Anasazi - Hohokam - Mogollon - Sinagua
by Jay W. Sharp
Like the Anasazis, the Hohokam Puebloans occupied a geologically and ecologically diverse region. At its maximum, their range extended from the basin and range and the low desert country of northern Sonora and southern Arizona, northward up the famed Mogollon Rim escarpment and onto the Colorado Plateau’s southwestern edge.
The Hohokam followed a cultural development broadly parallel to that of their Puebloan counterparts, but they also engineered and built the most advanced canal irrigation systems in our western desert region, possibly in North America. They created a unique genre of art in the deserts of western North America, and they marched more frequently to Mesoamerican cultural drumbeats from the south.
Through the centuries, the Hohokam constructed, operated, maintained, abandoned and reconstructed networks of hundreds of miles of interconnecting canals to serve neighboring fields and villages. Around the Hohokam Pueblo Grande site alone (near Phoenix’s Sky Harbor International Airport), they constructed an irrigation system that delivered water across some 16 square miles of arable land. At their peak, the Hohokam raised a broad diversity of crops, both for food and for fibers.
If their agriculture and irrigation systems offer insight into Hohokam technical abilities, social organization and resourcefulness, their crafts set standards in creativity and artistry. They produced exquisite jewelry, ornaments and mosaics from shells and exotic minerals; vessels and effigies from stone; vessels and figurines from clay; and paintings on ceramic surfaces.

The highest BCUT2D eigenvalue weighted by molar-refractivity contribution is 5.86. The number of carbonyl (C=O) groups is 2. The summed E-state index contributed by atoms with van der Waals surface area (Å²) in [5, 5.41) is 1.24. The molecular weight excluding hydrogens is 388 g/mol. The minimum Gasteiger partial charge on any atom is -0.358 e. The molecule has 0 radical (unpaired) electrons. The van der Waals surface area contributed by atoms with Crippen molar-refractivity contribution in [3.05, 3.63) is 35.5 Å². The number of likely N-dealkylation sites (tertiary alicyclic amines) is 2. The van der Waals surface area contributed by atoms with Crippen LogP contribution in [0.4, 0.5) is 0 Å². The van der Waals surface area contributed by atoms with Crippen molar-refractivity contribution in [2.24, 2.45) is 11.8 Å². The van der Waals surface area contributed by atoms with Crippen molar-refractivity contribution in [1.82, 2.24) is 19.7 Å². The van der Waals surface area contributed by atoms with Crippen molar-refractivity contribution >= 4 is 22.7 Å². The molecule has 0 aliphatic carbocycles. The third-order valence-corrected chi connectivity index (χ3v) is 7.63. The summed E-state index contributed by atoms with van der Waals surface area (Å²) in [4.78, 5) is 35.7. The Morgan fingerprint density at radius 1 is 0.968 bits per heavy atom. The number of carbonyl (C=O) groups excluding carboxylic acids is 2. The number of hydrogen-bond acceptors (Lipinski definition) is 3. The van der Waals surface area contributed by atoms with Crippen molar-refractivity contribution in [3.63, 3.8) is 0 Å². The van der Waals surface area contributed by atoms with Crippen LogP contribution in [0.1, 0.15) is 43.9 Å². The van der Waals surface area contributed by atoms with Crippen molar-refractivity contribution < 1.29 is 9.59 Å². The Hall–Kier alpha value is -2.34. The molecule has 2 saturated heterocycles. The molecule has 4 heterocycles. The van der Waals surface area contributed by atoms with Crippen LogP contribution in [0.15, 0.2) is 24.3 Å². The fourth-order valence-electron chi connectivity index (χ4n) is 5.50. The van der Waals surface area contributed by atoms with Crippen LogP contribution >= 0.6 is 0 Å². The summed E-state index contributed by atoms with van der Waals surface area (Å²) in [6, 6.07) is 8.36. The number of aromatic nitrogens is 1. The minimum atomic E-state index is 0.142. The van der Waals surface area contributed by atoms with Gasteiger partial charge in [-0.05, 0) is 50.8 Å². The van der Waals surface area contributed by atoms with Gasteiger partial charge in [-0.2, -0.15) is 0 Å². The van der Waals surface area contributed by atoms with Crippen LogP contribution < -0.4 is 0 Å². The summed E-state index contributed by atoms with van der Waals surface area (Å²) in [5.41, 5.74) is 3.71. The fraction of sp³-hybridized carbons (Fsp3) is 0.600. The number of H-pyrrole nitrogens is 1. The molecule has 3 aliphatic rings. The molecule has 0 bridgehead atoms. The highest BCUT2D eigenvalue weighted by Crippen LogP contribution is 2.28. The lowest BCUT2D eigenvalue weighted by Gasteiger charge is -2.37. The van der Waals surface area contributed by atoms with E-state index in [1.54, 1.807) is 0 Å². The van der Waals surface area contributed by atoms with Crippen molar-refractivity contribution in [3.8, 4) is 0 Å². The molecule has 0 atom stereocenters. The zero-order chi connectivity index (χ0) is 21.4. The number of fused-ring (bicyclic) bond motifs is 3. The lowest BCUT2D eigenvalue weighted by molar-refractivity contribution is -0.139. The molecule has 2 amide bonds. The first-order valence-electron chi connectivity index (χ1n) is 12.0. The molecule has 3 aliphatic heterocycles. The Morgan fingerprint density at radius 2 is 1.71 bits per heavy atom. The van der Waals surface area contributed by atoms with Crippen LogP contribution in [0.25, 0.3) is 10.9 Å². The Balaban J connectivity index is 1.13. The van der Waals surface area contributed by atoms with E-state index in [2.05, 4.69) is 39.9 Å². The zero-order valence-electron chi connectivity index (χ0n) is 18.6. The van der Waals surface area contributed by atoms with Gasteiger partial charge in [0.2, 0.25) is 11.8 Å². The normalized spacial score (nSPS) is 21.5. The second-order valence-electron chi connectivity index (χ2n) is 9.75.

The Hohokam manifested their contacts with the south most strikingly in platform mounds and ballcourts somewhat similar to those of the Mesoamericans. The Hohokam built “Large, rectangular mounds…at more than 40 sites between 1150 and 1300,” Linda Cordell said in her book Archaeology of the Southwest. Presumably, the Hohokam utilized the mounds as stages for ceremony and ritual or as living sites for the elite, although the Hohokam use is not fully understood by archaeologists. Simultaneously, the Hohokam built more than 250 ballcourts at more than 150 of their larger communities in Arizona. Depressed and oval-shaped, the ball courts could accommodate dozens to hundreds of fans along the embankments. The Hohokam, archaeologists believe, adapted the mounds and ballcourts to resonate with their own cultural views and needs. In about the 13th century, the Hohokam apparently ceased building ballcourts and playing the ancient game, perhaps signaling a waning contact with Mesoamerica to the south and the approaching end of the Hohokam time in the desert.
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